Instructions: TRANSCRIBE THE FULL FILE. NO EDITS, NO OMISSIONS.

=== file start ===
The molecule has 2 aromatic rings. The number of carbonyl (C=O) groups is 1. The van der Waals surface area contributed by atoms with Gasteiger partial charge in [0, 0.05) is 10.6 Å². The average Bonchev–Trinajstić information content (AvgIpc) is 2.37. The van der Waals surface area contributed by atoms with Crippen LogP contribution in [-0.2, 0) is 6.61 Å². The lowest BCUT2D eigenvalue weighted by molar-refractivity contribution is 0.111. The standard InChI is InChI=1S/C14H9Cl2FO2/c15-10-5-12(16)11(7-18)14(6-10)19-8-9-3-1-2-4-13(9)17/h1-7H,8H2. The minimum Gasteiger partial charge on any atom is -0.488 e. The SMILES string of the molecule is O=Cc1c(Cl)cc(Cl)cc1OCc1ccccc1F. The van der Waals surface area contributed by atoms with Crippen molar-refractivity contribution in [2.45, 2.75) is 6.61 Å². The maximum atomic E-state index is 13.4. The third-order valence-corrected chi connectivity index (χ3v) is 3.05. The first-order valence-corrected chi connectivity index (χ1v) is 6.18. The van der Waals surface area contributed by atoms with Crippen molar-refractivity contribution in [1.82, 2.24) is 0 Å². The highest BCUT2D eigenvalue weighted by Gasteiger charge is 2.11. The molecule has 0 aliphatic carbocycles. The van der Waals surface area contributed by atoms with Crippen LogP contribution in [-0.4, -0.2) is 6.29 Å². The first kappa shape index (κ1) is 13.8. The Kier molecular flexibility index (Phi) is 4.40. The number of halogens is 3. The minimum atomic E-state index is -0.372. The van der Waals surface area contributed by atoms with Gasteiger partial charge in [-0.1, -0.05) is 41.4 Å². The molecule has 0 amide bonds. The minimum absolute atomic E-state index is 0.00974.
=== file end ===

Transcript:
The molecule has 2 aromatic rings. The number of carbonyl (C=O) groups is 1. The van der Waals surface area contributed by atoms with Gasteiger partial charge in [0, 0.05) is 10.6 Å². The average Bonchev–Trinajstić information content (AvgIpc) is 2.37. The van der Waals surface area contributed by atoms with Crippen LogP contribution in [-0.2, 0) is 6.61 Å². The lowest BCUT2D eigenvalue weighted by molar-refractivity contribution is 0.111. The standard InChI is InChI=1S/C14H9Cl2FO2/c15-10-5-12(16)11(7-18)14(6-10)19-8-9-3-1-2-4-13(9)17/h1-7H,8H2. The minimum Gasteiger partial charge on any atom is -0.488 e. The SMILES string of the molecule is O=Cc1c(Cl)cc(Cl)cc1OCc1ccccc1F. The van der Waals surface area contributed by atoms with Crippen molar-refractivity contribution in [2.45, 2.75) is 6.61 Å². The maximum atomic E-state index is 13.4. The third-order valence-corrected chi connectivity index (χ3v) is 3.05. The first-order valence-corrected chi connectivity index (χ1v) is 6.18. The van der Waals surface area contributed by atoms with Crippen molar-refractivity contribution in [1.82, 2.24) is 0 Å². The highest BCUT2D eigenvalue weighted by Gasteiger charge is 2.11. The molecule has 0 aliphatic carbocycles. The van der Waals surface area contributed by atoms with Crippen LogP contribution in [-0.4, -0.2) is 6.29 Å². The first kappa shape index (κ1) is 13.8. The Kier molecular flexibility index (Phi) is 4.40. The number of halogens is 3. The minimum atomic E-state index is -0.372. The van der Waals surface area contributed by atoms with Gasteiger partial charge in [-0.1, -0.05) is 41.4 Å². The molecule has 0 amide bonds. The minimum absolute atomic E-state index is 0.00974.